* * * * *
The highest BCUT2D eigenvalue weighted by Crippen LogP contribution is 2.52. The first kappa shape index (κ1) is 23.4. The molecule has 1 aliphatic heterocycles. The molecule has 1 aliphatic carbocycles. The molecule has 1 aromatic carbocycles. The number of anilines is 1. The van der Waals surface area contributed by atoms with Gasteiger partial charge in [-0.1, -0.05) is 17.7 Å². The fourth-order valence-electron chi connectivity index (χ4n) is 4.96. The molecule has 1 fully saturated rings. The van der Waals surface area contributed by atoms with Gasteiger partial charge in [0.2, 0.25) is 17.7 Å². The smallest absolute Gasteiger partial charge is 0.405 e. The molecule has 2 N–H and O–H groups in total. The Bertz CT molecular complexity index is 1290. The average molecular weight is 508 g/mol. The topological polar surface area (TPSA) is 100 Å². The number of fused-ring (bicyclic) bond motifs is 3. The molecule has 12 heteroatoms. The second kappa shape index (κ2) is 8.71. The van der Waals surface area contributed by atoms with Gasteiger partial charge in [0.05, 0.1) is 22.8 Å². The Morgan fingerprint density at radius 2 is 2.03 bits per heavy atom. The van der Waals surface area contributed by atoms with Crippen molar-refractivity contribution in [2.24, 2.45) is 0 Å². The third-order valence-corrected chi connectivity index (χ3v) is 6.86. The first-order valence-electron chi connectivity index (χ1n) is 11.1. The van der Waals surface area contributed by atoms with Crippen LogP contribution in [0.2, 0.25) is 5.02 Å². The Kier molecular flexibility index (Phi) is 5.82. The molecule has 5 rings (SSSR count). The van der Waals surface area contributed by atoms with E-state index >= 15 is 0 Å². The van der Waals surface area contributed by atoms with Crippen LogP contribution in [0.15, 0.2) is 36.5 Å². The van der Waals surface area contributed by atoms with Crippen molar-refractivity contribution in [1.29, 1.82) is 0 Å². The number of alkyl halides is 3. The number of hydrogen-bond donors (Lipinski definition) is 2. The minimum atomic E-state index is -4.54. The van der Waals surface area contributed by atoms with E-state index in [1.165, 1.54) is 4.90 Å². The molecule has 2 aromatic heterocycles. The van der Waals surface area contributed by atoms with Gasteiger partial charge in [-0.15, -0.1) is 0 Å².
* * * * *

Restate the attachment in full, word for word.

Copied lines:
The highest BCUT2D eigenvalue weighted by Crippen LogP contribution is 2.52. The first kappa shape index (κ1) is 23.4. The molecule has 1 aliphatic heterocycles. The molecule has 1 aliphatic carbocycles. The molecule has 1 aromatic carbocycles. The number of anilines is 1. The van der Waals surface area contributed by atoms with Gasteiger partial charge in [-0.1, -0.05) is 17.7 Å². The fourth-order valence-electron chi connectivity index (χ4n) is 4.96. The molecule has 1 fully saturated rings. The van der Waals surface area contributed by atoms with Gasteiger partial charge in [0.2, 0.25) is 17.7 Å². The smallest absolute Gasteiger partial charge is 0.405 e. The molecule has 2 N–H and O–H groups in total. The Bertz CT molecular complexity index is 1290. The average molecular weight is 508 g/mol. The topological polar surface area (TPSA) is 100 Å². The number of fused-ring (bicyclic) bond motifs is 3. The molecule has 12 heteroatoms. The second kappa shape index (κ2) is 8.71. The van der Waals surface area contributed by atoms with Gasteiger partial charge in [0.05, 0.1) is 22.8 Å². The Morgan fingerprint density at radius 2 is 2.03 bits per heavy atom. The van der Waals surface area contributed by atoms with Crippen molar-refractivity contribution in [2.24, 2.45) is 0 Å². The third-order valence-corrected chi connectivity index (χ3v) is 6.86. The first-order valence-electron chi connectivity index (χ1n) is 11.1. The van der Waals surface area contributed by atoms with Crippen LogP contribution in [0.2, 0.25) is 5.02 Å². The Kier molecular flexibility index (Phi) is 5.82. The molecule has 5 rings (SSSR count). The van der Waals surface area contributed by atoms with E-state index >= 15 is 0 Å². The van der Waals surface area contributed by atoms with Crippen LogP contribution in [0.15, 0.2) is 36.5 Å². The van der Waals surface area contributed by atoms with Crippen molar-refractivity contribution in [1.29, 1.82) is 0 Å². The number of alkyl halides is 3. The number of hydrogen-bond donors (Lipinski definition) is 2. The minimum atomic E-state index is -4.54. The van der Waals surface area contributed by atoms with E-state index in [1.165, 1.54) is 4.90 Å². The molecule has 2 aromatic heterocycles. The van der Waals surface area contributed by atoms with Gasteiger partial charge in [-0.15, -0.1) is 0 Å².